My grandmother was born in 1912 so she was "coming of age" at about the time of the great depression. Her first memories were of a ticker tape parade celebrating the end of World War I. As a youngster she was unsure of herself, had divorced parents, and was trying to do the best she could. Like many from her generation, she was incredibly frugal. But, unlike many, she grew up that way. She grew up learning about plants, experimented with religion, attended college (English and Chemistry), and met a young man at college who was to become my grandfather.
By the time I was born, my grandfather was no longer alive; My parents and I lived with my grandmother and her mother on 40 acres on a dirt road in a small southeast Michigan farm town. Because we lived together, we spent a lot of time together. She would take me into the woods to pick wild raspberries. We would harvest mint, swiss chard, and some other things that I don't know the name of from edges of the pasture, yard or forest. My family had a garden of about an acre, and a field that would alternate between corn, alfalfa, wheat, etc. I remember working as a whole family in the garden. I also remember my grandmother inferring the knowledge she had regarding ecosystems, recycling, limiting chemical usage, and being selective when making purchases. She subscribed to Mother Earth News and was constantly pursuing knowledge about composting, natural fertilizers and other earthy-crunchy, earth-friendly practices. In winters, our home was pretty cold, heated primarily by a wood stove. Each night, we would heat large stones on the wood stove. Later these stones would be placed into pillow cases and inserted under the covers to warm our beds. The stones would keep emitting heat for about an hour (or more). I believe this is similar to the way a modern-day radiant floor works - especially when the material is concrete or stone. In the summers, because the house was surrounded on three sides by forest/trees, the home stayed pretty cool.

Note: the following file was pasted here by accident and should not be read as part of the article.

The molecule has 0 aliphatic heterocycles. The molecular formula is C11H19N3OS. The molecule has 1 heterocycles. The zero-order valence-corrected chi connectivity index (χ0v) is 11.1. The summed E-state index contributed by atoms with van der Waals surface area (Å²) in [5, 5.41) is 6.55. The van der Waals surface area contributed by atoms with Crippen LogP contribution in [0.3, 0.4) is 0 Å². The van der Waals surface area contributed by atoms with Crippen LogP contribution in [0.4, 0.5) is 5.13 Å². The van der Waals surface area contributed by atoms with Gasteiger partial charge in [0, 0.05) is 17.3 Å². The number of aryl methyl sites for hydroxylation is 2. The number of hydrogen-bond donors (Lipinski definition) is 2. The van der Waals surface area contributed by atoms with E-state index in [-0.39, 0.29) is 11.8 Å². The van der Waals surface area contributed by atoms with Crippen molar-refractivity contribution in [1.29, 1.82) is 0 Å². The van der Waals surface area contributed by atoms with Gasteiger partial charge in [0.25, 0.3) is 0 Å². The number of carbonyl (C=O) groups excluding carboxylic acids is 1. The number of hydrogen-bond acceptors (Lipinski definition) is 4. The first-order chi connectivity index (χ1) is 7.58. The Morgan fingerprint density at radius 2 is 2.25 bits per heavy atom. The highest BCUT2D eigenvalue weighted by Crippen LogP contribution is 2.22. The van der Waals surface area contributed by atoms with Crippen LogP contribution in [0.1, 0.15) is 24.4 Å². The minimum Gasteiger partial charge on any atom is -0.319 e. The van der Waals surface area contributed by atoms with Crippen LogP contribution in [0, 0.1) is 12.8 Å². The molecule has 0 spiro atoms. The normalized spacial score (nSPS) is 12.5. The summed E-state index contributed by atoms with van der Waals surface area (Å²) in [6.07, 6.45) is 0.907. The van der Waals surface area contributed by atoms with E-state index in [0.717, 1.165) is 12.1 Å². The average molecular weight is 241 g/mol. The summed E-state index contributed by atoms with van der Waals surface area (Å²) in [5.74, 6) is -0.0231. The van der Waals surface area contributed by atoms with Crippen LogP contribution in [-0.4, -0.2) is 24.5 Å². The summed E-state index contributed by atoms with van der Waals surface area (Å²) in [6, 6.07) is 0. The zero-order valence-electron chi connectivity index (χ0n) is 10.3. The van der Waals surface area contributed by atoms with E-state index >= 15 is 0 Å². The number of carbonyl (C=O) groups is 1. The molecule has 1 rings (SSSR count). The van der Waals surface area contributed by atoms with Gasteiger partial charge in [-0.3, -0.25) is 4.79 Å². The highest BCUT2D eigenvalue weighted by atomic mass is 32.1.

I believe I was lucky to have grown up in a multi-generational household. My grandmother died in 2003, and I miss her incredibly much. However, she'll always be with me. Each week when I take my recycling to the curb, I remember her saving tinfoil for reuse and talking about how the Native Americans were the "original recyclers." I don't quite remember what it was in reference to - maybe string and leather - but I remember her imparting the importance of recycling. I remember her natural remedies - aloe as skincare/burncare, which in the 1970's was not all that commonly used, chamomile tea for sleepiness, and mint to settle a stomach. I remember her feeding us dandilion greens and swiss chard. And, I remember the neighbor kids thinking this was the grossest thing, since those things grew naturally and not in the garden. Now those same greens are sold for high prices in the grocery stores - sold as organic greens mix. She also had trees planted in her memory through donations to an environmental cause (I cannot remember whether it was The Nature Conservancy or the Arbor Day Foundation).
These simple things are what I'm trying to find in my life. I am looking for a way to consume less, to lessen my footprint, and to promote these practices to others. I believe there is climate change. I believe that it was unfortunate that climate change was initially called "global warming" because some people assume that if its cold in their region that the earth isn't warming - regardless of whether glaciers are breaking off, and shorelines are being lost. I am interested in learning more about the Natural Step, sustainable building, elimitating waste through selective purchasing, buying local, reforesting land, and generally enjoying nature. Today there will be many blogs dedicated to these issues, being as it is Blog Action Day and the topic is climate change. However, these issues are important to me each and every day, and many such ideas will continue to pepper my blog.